Some say that in order to see a new startup ecosystem really take off, you just need to build one billion dollar company. Just one success story, according to the theory, will set wheels in motion for startups to begin popping up in every corner of the region.
In my continued search for such an example in Kuwait, potential for scaling has been the most important criterion. Sometimes the most successful ideas are simply clones of successful businesses elsewhere, localized for regional consumers. Apart from my own startup of course, one new Kuwaiti company in particular may just have the potential to be that next game changer.
Recently I had the chance to meet with Sayed Almohri, the co-founder of Next Payments, a mobile payment system based on a very simple idea he calls “token technology”. The system currently works on a prepaid basis: customers make an account in Next Pay, and top up using their debit card. Businesses too can setup an account in Next Business, and link it to their bank account. Only available in Kuwait as of now, Next Payments takes advantage of Kuwait’s K-Net debit card network, giving it access to every bank in Kuwait.
Through this technology, Almohri hopes that smartphones could soon begin to replace the traditional cash register altogether. For those who don’t live in Kuwait, Next Payments will use K-Net’s electronic network to accept debit cards from international customers in the future.
Almohri explains that the startup bypasses some of the limitations of PayPal and Square, which still requires customers to have a credit card. Here are some more excerpts from our interview:
How did you come up with the idea for Next Payments?
In December 2011, my brother Hussain and I had an realization: we felt we really needed a cloud-based payments system. We built on the idea and eventually came up with Next Payments which first came about in Kuwait, although we had been working on developing parts of the project ever since college at Virginia Tech in the US. At the time of launch It was just me and my brother, but now we have ten full-time team members, mostly from Kuwait.
How long did it take you to actually develop and launch the product?
It took about a year and half: the infrastructure took the most time, both due to technical development and legal restrictions. Payment gateways and banking can be a delicate market, so there were some legal issues to work out as we insisted on developing a robust system from the beginning.
Setting up a solid legal and financial structure for such a project is immensely difficult in this region. It took us a good amount of time explaining to the regulatory bodies how the system works, and convincing them that it is legally binding. We have a close relationship with one of the major banks in Kuwait for different purposes including providing financial services, monitoring risk, and preventing fraud.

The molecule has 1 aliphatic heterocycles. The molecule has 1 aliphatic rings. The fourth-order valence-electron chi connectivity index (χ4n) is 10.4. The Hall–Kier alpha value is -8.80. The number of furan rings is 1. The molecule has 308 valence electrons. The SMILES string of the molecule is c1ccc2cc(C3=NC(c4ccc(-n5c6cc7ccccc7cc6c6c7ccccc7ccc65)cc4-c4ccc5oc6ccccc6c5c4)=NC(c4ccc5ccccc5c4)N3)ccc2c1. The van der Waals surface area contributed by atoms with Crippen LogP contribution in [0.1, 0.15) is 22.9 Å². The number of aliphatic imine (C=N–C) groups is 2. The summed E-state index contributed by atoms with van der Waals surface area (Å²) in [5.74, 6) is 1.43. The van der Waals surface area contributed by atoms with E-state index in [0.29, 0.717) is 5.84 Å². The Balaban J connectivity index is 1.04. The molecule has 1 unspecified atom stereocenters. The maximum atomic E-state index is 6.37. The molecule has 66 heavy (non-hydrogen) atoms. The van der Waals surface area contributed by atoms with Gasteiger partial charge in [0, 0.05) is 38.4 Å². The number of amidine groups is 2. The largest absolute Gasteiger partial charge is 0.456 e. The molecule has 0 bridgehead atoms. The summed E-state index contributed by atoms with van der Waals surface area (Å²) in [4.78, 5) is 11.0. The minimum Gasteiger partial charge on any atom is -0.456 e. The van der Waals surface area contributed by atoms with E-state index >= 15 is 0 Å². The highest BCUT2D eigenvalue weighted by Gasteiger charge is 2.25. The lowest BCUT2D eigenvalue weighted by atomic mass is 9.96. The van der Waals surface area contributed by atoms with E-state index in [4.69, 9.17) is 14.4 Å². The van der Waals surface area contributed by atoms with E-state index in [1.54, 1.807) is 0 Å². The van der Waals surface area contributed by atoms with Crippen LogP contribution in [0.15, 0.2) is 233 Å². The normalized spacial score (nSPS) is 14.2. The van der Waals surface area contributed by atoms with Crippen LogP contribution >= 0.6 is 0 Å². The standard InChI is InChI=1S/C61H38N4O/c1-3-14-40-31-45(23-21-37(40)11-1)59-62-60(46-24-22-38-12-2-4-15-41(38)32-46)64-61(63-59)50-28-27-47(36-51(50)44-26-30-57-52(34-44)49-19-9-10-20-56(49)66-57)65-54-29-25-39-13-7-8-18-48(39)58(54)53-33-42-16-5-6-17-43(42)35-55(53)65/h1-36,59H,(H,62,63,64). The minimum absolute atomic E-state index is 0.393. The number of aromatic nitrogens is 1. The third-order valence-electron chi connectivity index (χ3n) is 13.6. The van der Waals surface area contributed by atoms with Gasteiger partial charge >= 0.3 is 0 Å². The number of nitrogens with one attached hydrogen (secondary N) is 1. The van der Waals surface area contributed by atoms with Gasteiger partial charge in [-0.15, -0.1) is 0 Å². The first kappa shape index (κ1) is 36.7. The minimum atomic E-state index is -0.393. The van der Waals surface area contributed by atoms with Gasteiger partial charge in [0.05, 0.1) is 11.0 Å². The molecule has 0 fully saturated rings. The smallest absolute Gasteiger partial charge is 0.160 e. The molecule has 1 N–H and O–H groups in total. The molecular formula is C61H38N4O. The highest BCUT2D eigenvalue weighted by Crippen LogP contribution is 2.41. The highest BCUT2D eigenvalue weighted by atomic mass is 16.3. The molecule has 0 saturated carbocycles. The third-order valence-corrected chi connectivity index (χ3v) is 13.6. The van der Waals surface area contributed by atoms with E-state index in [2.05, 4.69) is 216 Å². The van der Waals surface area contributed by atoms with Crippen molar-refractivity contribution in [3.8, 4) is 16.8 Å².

What market gap are you addressing?
The difficult process of obtaining a merchant account in Kuwait, from the regular setup process, to huge fees and requirements, is what we are trying to fix. On the global level, we are taking payments into the cloud, meaning a system with endless features that will enable every business to improve the way it receives money from its customers.
Are you seeing any worthwhile opportunities for expansion outside of Kuwait?
We have a well-established technology infrastructure and an experienced team here, and with the help of our legal advisors we are getting very close to expanding outside Kuwait.
Many payment startups are popping up in the region and some global players are also putting more resources here. How can you compete with these players with more resources?
I know there's a mobile payments solution right around every corner but they're all pretty similar and are done by huge franchises. By contrast, Next Payments takes payments into the cloud. We're also taking a huge step in making the system's privacy better customers. Nearly all other wallet services disclose some or all of customers' private information to the merchants, which is ideal for customers, to say the least; we try to keep private information actually private.
Next Payments also makes it possible for merchants to receive money from anywhere by connecting the merchant and the customer via a token number which can be transmitted over phone or text. This allows customers to pay wherever they happen to be.
How have things developed since launch?
Since the launch in late February, we have over 200 points of sale, and 10,000 customers enjoying the system. But I would say one of the biggest issues in Kuwait is the difficulty of differentiating between a startup, and a small business, which are not the same, so talent scouting can be a very difficult process.
Some of our current clients include Caribou Coffee, International Mill, Smash Burger, and Burger Boutique.
Did the company run into any trouble at first when recruiting merchants without users?
It is a classic chicken and egg problem. Thankfully, the brilliance of the system and its easy pricing model made merchants embrace it quickly without the need for a large customer base. Next it’s about our performance to create the balance between our merchant volumes and our customer base.
So will Next Payments be the next billion dollar company? We don’t know as of yet, but I do believe that they are solving a big problem in Kuwait around trustworthy and easier payment options. The main challenge will be expanding ourside Kuwait as other banking sectors may not be as unified or accessible.
Check out a short demo of the service below: